First impressions paint Dreamcatcher as a slasher flick with promise. The opening scene is gripping, and hints that solid scares may be on the horizon. Unfortunately, what follows is a film that fails to deliver on initial expectations.
At the start, we meet Pierce (Niki Koss) and her friend Jake (Zachary Gordon). The two are settling in for a Friday night full of horror films. Their evening goes from quiet to chaos upon the arrival of Pierce’s estranged sister, Ivy (Elizabeth Posey), and her friend Brecken (Emrhys Cooper).
After a cold greeting between the two sisters, the mood changes when Ivy tells the others she’s scored tickets to the exclusive EDM festival, Cataclysm. Jake is hesitant, but goes along as it’s clear he’ll do anything for Pierce.
Shortly after their arrival, Pierce meets a man named Dylan (Travis Burns), also known as DJ Dreamcatcher. He’s a headliner at the event, and someone she sees as a major catch. She then goes off alone with him despite protests and insults from her sister and best friend.
Alone in Dylan’s dressing room, the two get high on peyote and a dream-like sequence follows for Pierce. Of course, the euphoric moment is too good to be true. Soon, the excitement of the evening turns shocking and disastrous for all involved. More players arrive on the scene, including Dylan’s agent, Josephine (Adrienne Wilkinson), and the plot thickens.
After the group leaves the festival, the film begins to fall apart. What could’ve been an earlier attempt at character development consumes a large chunk of the film now. We catch glimpses of each character’s background and motivation within scenes of drawn-out dialogue. What started out as an action-packed story with promise begins to drag.
Some of the conversation contains cringe-inducing lines. There are cheesy one-liners at times and the characters are overdone versions of the typical roles you’d find in a young adult slasher film. These characters were difficult to invest in, which makes the lull in the middle of the film even more lackluster. The tension dies down and it becomes difficult to remain interested in the story.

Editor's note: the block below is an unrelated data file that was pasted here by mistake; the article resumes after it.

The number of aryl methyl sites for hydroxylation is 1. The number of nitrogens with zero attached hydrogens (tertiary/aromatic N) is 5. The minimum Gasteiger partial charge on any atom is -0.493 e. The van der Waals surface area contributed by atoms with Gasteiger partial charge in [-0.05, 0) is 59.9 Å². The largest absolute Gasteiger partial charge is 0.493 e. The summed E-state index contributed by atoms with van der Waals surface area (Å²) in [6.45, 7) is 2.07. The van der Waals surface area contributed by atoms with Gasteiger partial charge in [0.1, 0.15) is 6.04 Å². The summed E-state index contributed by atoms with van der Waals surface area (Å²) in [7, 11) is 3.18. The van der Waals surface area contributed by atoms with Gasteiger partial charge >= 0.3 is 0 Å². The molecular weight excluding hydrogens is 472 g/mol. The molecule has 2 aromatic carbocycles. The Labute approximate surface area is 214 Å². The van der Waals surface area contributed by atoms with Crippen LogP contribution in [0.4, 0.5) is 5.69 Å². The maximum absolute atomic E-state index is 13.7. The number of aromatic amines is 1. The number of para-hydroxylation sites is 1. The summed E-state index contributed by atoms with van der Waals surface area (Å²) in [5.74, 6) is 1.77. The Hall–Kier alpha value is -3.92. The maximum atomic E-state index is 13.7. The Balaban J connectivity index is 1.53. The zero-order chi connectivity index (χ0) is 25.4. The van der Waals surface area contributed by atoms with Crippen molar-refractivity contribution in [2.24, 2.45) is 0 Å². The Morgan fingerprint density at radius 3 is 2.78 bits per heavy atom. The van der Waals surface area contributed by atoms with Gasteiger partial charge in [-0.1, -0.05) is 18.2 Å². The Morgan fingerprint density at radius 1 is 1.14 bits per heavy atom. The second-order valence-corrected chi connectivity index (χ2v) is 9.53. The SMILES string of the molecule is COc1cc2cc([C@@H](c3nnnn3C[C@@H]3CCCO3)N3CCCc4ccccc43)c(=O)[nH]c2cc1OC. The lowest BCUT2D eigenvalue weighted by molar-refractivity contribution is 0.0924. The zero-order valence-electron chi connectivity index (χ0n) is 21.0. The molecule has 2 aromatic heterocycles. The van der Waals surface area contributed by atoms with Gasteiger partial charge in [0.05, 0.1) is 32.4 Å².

Things finally ramp up again during the last 20 minutes or so, when the group attends an album release party for DJ Dreamcatcher. At this point, no one is safe, as it’s not quite clear who the murderer is.
We’ve been led astray by a plot line involving Dylan’s agent and her interest in his demise. Earlier scenes also point to the best friend as the possible murderer. Throughout the film, the masked killer is shown in a costume matching the one DJ Dreamcatcher wears on stage.This does add to some mystery to the plot, but not enough to save the film.
There’s a twist at the end that might have some viewers surprised, but when it all comes together it’s a bit confusing. Throughout the entire film there’s an attempt at sharing a deeper meaning, but it takes away from the enjoyment. There are elements of other sub genres, bits of Shakespeare, and a hint of supernatural involvement that is never fully explained.
Dreamcatcher had potential to be great, but it fell short overall due to the flat characters and too much mixing of subgenres. Had the filmmakers kept the slasher setup and not veered so far off course, it would’ve been more enjoyable. Instead, certain elements seem out of place. The positive aspects are overshadowed by attempts to add hints of a psychological thriller and the supernatural. Unfortunately, the film’s intent is lost in this maze when it could’ve been a memorable slasher.
Dreamcatcher is available on digital and VOD as of March 5.
WICKED RATING: 4/10